Originally I always served Belgian Waffles, since that was the only waffle maker we had at the time, using various recipes or mixes. (One year we made these delicious Organic 6-Grain Waffles and you can find that recipe here.) Once I finally purchased our heart shaped waffle maker we started making the delicious thinner Swedish style waffles. We love topping our waffles with marionberries, maple syrup and occasionally whipped cream.

Lady Day Swedish Waffles

  • 3 1/2 oz butter
  • 1 2/3 cups all-purpose flour
  • 1 teaspoon baking powder
  • 1/2 teaspoon salt
  • 2 cups plus 3 tablespoons milk
  • 2 eggs


In a bowl or blender (I used my Vitamix) whip together flour, baking powder and salt with half of the milk until you have an even batter. Pour in the rest of the milk, eggs and the melted butter, whip until thoroughly mixed.

Heat the waffle iron and brush with butter. Pour in 6 tablespoons of batter and bake until golden brown. Makes 8 waffles. Top with berries. (Lingonberries are traditional in Sweden. We used Marionberries in honor of Our Lady!) 

♥    ♥    ♥    ♥    ♥    ♥    ♥

After baking waffles for everyone else, I was really craving a waffle too... I decided to try to adapt an AIP Belgian waffle recipe to use with our waffle maker and the Cassava Flour I recently purchased. It turned out great! I'll definitely be making these again.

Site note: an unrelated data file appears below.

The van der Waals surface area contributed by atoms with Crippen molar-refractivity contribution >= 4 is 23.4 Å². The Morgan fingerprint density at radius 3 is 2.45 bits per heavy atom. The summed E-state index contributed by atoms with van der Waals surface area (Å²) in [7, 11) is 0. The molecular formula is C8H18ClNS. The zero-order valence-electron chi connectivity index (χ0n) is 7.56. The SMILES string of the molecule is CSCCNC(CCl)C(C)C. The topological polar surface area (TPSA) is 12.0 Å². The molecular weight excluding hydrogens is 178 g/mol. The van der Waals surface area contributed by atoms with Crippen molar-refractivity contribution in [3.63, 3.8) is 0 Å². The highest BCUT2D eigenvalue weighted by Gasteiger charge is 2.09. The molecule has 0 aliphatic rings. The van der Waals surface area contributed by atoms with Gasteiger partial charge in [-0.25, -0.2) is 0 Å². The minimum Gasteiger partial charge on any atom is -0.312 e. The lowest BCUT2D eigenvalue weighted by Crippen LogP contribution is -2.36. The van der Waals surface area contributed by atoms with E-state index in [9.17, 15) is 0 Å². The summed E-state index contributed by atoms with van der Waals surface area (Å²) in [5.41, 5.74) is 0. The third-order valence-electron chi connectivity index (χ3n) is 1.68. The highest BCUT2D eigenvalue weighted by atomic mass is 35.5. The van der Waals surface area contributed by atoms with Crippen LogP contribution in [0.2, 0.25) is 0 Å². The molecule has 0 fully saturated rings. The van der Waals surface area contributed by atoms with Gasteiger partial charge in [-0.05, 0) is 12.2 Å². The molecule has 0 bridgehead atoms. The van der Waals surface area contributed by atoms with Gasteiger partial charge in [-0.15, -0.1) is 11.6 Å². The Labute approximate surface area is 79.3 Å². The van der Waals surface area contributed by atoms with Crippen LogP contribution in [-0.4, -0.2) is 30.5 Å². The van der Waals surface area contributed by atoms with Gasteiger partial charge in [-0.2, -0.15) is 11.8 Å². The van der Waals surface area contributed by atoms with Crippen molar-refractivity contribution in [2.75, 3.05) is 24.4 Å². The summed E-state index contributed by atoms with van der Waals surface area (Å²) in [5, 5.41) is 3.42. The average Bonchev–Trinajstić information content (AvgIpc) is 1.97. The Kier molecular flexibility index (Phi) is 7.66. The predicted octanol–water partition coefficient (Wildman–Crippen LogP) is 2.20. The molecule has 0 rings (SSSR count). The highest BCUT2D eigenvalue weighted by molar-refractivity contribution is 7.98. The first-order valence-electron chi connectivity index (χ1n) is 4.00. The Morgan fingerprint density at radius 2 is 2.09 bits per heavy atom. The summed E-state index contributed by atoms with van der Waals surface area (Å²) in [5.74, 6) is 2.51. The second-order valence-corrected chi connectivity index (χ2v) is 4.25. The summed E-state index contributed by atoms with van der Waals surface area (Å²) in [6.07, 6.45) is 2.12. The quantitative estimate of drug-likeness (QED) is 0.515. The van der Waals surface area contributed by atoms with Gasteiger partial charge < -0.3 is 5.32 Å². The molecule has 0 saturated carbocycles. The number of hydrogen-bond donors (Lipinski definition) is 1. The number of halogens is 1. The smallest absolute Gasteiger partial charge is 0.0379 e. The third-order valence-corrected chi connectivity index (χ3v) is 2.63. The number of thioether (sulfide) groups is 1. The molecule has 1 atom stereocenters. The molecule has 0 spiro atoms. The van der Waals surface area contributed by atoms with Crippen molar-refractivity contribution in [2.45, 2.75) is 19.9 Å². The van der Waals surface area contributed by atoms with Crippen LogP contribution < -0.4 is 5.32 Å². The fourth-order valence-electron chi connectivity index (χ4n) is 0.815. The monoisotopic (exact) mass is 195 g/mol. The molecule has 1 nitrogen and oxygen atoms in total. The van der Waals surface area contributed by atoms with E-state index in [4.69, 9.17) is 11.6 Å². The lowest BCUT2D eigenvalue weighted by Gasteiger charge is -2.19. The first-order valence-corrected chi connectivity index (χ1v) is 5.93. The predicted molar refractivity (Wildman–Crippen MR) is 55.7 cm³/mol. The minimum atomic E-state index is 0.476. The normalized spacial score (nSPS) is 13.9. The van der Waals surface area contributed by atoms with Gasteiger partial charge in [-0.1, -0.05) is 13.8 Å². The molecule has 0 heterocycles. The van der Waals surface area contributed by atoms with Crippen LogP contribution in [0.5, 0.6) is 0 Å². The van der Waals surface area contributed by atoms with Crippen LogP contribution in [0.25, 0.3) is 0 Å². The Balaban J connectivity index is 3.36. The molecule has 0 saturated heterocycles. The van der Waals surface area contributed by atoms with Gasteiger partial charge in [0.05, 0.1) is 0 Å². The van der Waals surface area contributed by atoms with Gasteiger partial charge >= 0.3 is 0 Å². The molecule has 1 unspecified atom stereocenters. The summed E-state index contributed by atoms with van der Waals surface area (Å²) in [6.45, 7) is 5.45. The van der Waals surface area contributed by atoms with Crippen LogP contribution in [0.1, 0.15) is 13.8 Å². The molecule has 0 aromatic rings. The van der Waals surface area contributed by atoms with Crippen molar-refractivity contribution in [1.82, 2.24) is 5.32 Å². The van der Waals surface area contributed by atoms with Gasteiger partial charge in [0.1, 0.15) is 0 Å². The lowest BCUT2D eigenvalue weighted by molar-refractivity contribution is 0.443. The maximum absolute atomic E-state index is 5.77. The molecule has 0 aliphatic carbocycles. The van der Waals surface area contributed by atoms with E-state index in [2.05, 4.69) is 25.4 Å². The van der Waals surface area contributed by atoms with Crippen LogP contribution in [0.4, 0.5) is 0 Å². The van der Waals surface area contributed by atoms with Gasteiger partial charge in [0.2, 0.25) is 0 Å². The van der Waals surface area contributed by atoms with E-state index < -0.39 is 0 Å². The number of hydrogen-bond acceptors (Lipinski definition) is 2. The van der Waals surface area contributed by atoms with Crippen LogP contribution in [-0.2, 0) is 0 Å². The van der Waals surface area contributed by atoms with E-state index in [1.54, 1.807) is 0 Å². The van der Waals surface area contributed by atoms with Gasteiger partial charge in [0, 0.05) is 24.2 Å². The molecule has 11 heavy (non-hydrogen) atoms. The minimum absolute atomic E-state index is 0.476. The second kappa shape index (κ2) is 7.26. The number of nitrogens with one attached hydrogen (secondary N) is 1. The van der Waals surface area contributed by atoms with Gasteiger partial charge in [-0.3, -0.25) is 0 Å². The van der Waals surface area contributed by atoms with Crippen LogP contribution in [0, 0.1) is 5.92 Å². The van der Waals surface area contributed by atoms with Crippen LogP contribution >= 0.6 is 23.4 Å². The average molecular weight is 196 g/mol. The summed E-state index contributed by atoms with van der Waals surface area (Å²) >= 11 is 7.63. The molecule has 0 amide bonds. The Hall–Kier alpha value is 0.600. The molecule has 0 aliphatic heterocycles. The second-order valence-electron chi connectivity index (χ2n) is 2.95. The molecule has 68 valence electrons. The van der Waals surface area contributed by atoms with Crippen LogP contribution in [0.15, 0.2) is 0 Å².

Autoimmune Protocol Waffles for the Annunciation
{gluten-free, grain-free, sugar-free, egg-free, dairy free, nut-free, seed-free}
Vegan, Paleo-friendly, AIP-friendly, and still delicious



In a large bowl, combine all of the dry ingredients and mix well.

Place all the wet ingredients in blender (I used my Vitamix) and blend until well combined. Add dry ingredients and blend again until well combined. The batter will be thicker than pancake batter but should still be pourable. You may need to add a little additional water or coconut milk.

Lightly brush waffle iron with coconut oil. Add about 1/3-1/2 cup of batter to your pre-heated waffle iron and cook until done. I use this waffle iron, preheated and very hot, with setting number 4.

The recipe yields 5-6 Swedish style waffles, using approximately 1/3-1/2 cup of batter for each waffle.  Be sure to cook the waffles long enough or they can turn out gummy.